"As regards allowing industrial houses, business houses and NBFCs to promote banks, they may be allowed full banking license with provision for avoiding conflict of interest issues," it said.

On India's exports, it said that shipments would surpass the $200 billion target for the current fiscal and the gradual roll-back of stimulus measures was not likely to impact growth of the country's overseas shipments.

On insurance, it said that there will be different set of norms for life and non-life insurance companies for coming out with a public float.

"It is proposed that the disclosure requirements for life and non-life companies would be separately mandated given the nature of their respective business," the Survey said.

It added that investors would be required to be made aware of the financial performance, company profile, financial position, risk exposure, corporate governance and management of these companies.

Working with G-20

To contain excessive flow of foreign capital, it said that India should work closely with G-20 countries to take collective steps.

"We will have to keep open the options of having to take corrective measures, should these flows affect us adversely. The most important step in this context is to work with the G-20 countries and try to figure out collective decision rules, whereby each country tries to intervene minimally in the flow of capital," the Pre-Budget Survey said. It further said, "when it does intervene, it does so taking into account the externalities on other nations."

The continuing debt turmoil in the euro zone area could have an adverse fallout on the Indian economy, hurting its capital flows as well as exports, it added.

Lowering deficit

The Economic Survey pegged the fiscal deficit for 2010-11 at 4.8 per cent, lower than the budgetary estimates of 5.5 per cent, on the back of higher realisation from 3G spectrum auction and buoyancy in revenues.

India's fiscal deficit had ballooned to 6.3 per cent of the GDP in 2009-10 in view of stimulus spending worth billions of dollars to combat global financial meltdown, and was pegged at 5.5 per cent for the current fiscal.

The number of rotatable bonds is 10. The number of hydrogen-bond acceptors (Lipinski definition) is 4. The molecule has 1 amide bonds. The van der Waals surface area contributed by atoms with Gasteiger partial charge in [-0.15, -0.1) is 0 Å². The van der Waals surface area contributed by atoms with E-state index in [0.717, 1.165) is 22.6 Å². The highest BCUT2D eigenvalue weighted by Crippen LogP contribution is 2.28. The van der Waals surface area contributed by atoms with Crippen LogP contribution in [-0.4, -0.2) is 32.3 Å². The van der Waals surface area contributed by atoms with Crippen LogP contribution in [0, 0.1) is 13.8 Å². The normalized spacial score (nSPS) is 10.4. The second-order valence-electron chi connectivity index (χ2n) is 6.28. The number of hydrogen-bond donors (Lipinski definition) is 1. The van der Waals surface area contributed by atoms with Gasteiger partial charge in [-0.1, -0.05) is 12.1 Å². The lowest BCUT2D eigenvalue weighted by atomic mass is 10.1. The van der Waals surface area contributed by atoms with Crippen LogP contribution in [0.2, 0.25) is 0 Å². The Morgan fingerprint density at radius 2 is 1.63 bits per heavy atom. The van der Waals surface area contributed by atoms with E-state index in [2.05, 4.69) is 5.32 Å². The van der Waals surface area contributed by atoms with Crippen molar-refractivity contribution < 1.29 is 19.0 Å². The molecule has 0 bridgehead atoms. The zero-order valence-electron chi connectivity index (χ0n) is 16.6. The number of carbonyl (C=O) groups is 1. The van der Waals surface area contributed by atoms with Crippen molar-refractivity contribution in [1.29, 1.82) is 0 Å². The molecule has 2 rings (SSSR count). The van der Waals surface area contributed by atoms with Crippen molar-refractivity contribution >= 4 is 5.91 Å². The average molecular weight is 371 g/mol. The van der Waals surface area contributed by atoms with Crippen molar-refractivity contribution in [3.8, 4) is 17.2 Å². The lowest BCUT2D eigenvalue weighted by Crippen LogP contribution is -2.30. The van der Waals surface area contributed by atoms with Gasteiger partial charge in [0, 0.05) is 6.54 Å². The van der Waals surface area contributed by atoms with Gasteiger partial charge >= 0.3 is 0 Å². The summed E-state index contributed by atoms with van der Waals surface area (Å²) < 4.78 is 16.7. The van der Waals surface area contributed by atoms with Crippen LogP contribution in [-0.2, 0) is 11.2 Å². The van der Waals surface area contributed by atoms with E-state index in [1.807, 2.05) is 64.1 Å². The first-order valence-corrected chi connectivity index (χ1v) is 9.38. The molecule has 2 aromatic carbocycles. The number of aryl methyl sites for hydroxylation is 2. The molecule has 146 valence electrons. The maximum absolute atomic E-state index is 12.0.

Emphasis on Power

Calling for bold reforms in the power sector, the Economic Survey asked the states to reduce subsidies and cross-subsidies on electricity and hike tariffs.

India currently has one of the lowest and most uneconomical average electricity tariffs in the world – eight cents per unit at the retail level, compared to about 12-15 cents in countries endowed with more coal or gas and 19-10 cents per unit elsewhere, it said.

Pushing for Farm sector reforms

On agriculture, it said that special efforts are required to promote production and productivity of all coarse cereals to ensure food and nutritional security of India.
"There is every reason to promote the production of coarse cereals particularly in the rain-fed areas by increasing investment in research and the schemes," the Survey said.

Further it warned that India, despite being the world's largest producer, could become a net importer of milk in next decade if the growth in the sector is not accelerated to 5.5 per cent annually.

The report said the country has not been able to keep pace with the domestic demand for milk which is growing at about 6 million tonnes annually.